Fraud Alert

 ‘Virtual Kidnapping’ Scam Targets Mexican Residents 

The Aurora Police Department has recently received a rash of kidnapping extortion scams targeting Mexican nationals who currently live in Aurora. In what has been described as a terrifying phone call, a caller with an unidentified Mexican phone number warns a family member that a son, daughter, or other loved one has been kidnapped and will likely be killed unless a ransom is paid. The caller almost always talks fast and deliberately keeps the family member on the phone for as long as possible so as to prevent him/her from calling the alleged victim. The family member is then instructed to wire money to a destination somewhere in Mexico and the perpetrator may call back several times with escalating threats and more demands for money. After following the caller’s threats as instructed, the family member eventually discovers that the victim purportedly being held ransom is safe and unaware that he/she has been used as “bait” in the hoax.

Similar pay-up or else phone threats are in wide circulation and are effective in scaring innocent victims into sending money. The ‘virtual kidnapping’ scam targeting Mexican nationals is particularly alarming, given its relatedness to real-life situations associated with drug and other crime rings in Mexico, and why victims are more likely to be taken in this scam. According to the Aurora Police Department and FBI, blackmailers often use social networking sites such as Facebook to identify families and the relationships of family members to one another; and to manipulate the information families post on these sites, such as full names, birthdates, hobbies, etc., to enhance the threat’s credibility.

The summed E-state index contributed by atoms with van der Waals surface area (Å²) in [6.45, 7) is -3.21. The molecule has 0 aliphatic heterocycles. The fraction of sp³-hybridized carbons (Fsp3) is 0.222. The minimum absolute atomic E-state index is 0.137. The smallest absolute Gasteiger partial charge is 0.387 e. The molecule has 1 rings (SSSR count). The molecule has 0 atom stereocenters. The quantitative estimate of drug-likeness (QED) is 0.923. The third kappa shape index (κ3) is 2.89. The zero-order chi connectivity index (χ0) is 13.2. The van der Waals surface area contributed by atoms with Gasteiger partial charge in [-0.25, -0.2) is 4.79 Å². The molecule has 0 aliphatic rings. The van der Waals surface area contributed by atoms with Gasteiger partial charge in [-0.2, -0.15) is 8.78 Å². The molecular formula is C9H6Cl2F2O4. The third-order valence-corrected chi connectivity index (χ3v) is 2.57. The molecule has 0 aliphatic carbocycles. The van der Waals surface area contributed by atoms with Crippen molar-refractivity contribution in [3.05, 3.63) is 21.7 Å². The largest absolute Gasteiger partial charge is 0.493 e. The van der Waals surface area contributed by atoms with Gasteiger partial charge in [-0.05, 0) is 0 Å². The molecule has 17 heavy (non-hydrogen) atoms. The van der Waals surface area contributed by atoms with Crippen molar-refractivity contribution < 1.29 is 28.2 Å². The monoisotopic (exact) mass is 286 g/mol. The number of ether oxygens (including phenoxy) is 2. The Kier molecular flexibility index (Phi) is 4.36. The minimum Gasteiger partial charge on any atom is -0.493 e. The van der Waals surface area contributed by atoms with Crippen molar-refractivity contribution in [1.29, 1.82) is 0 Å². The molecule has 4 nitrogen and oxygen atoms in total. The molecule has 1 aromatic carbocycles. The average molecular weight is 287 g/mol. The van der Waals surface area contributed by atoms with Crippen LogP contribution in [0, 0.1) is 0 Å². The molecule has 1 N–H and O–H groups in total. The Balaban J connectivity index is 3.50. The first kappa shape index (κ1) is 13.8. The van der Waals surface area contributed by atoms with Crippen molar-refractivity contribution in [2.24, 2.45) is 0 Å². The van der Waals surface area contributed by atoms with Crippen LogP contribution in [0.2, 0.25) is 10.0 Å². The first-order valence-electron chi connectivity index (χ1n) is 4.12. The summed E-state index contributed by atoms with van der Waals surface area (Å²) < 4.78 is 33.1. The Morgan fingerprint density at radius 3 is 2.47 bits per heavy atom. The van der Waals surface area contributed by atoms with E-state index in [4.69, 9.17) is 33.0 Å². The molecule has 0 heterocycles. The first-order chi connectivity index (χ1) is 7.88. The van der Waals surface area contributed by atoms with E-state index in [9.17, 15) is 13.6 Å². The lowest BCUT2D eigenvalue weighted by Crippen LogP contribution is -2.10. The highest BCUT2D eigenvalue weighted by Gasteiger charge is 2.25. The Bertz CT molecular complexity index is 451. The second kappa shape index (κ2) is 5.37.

Protect Yourself: 

 Place all family members on speed dial so that if such a call comes through, a call or text message to the targeted victim can be immediately sent. Consider establishing a code within the family, such as a text, emoticon, word or phrase that would notify family members of the extortion attempt, or in turn, that the alleged victim is safe.

 The FBI recommends finding ways of stalling the caller in order to speed dial the intended victim by slowing the conversation down and asking questions. One strategy is to ask the caller to repeat the demand so you can write the information down. Ask to speak to the victim.

 Finally, consider limiting the personal information you post about family members on social networking sites, and instruct families to do so as well.

If you receive this call, contact Sgt. Courtenay, Aurora Police Department at 303-739-6094.

18th Judicial Consumer Fraud Protection Line: 720-874-8547

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